NEW YORK — Dick’s Sporting Goods Inc. overcame merger costs and other expenses to pull out an earnings gain of 53.6 percent in the fourth quarter on a 66 percent surge in sales.

Earnings in the quarter ended Jan. 29 — including expenses related to its July 2004 acquisition of Galyan’s Trading Co. — rose to $39.9 million, or 75 cents a share, from $26 million, or 50 cents, in the prior-year period. The athletic chain’s sales grew to $788 million from $474.4 million, helped by a same-store sales gain of 1.1 percent and the inclusion of Galyan’s operations.

Edward W. Stack, Dick’s chairman and chief executive officer, said in a statement, “We are reporting another strong quarter of operating results and effective management of inventory, while making considerable progress in the conversion of the Galyan’s stores. Regarding the Galyan’s conversion, we have converted the point-of-sale systems in the stores, re-signed the stores…closed the corporate office and converted all activity onto Dick’s systems. We also have made progress on remerchandising stores to place more of an emphasis on sporting goods.”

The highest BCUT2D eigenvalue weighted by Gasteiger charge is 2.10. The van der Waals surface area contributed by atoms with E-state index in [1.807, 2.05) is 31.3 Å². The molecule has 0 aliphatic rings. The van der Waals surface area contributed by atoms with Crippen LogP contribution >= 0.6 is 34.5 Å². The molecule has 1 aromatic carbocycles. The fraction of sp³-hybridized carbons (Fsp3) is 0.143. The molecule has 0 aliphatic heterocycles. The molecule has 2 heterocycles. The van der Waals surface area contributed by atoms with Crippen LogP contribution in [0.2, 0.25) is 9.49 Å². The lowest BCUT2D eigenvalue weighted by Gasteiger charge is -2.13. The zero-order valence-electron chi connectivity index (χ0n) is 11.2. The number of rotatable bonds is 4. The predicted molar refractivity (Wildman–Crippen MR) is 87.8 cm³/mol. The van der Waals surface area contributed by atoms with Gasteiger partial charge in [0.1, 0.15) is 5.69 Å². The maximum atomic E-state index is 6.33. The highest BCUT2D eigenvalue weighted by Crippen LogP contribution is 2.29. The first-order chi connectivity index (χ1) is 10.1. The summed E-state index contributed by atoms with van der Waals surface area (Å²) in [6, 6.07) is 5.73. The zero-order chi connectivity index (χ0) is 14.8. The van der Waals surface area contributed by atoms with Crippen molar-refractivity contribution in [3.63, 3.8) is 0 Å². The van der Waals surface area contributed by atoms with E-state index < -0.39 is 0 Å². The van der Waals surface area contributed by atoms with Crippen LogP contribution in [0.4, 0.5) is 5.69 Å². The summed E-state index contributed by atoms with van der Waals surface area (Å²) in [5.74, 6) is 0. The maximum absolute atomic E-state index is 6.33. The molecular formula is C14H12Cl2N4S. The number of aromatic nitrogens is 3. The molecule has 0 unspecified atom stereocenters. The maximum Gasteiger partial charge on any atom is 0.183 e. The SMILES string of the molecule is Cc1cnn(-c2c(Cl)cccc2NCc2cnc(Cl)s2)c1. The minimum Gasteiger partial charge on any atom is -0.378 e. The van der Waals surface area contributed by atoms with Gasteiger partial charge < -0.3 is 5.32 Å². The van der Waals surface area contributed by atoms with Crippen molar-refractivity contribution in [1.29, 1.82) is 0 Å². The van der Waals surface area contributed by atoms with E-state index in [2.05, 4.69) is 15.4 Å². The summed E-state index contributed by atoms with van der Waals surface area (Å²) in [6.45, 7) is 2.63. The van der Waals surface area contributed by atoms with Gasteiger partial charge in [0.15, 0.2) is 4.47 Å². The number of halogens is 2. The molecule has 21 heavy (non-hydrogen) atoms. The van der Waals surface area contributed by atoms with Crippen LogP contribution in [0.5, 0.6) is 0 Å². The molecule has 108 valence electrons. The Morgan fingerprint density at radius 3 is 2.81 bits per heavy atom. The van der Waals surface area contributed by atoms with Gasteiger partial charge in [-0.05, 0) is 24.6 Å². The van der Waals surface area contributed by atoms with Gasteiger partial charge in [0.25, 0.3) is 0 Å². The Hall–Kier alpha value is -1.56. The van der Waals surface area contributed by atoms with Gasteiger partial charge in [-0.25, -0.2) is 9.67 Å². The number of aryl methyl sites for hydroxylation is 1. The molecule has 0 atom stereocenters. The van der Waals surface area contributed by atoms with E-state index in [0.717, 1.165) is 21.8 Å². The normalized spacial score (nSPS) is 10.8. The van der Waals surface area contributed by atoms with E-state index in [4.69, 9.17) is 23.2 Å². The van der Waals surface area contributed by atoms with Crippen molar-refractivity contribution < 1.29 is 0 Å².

The Pittsburgh-based retailer operates 234 stores, which sell equipment, apparel and accessories, and said it plans to open 25 stores in 2005. Dick’s will close six units because of overlapping markets between Galyan’s and Dick’s locations.

For the year, earnings including costs were up to $66.9 million, or $1.26 cents, up from $50.7 million, or $1.01, in 2003. Sales gained 43.4 percent to $2.11 billion and were up 2.6 percent on a same-store basis.

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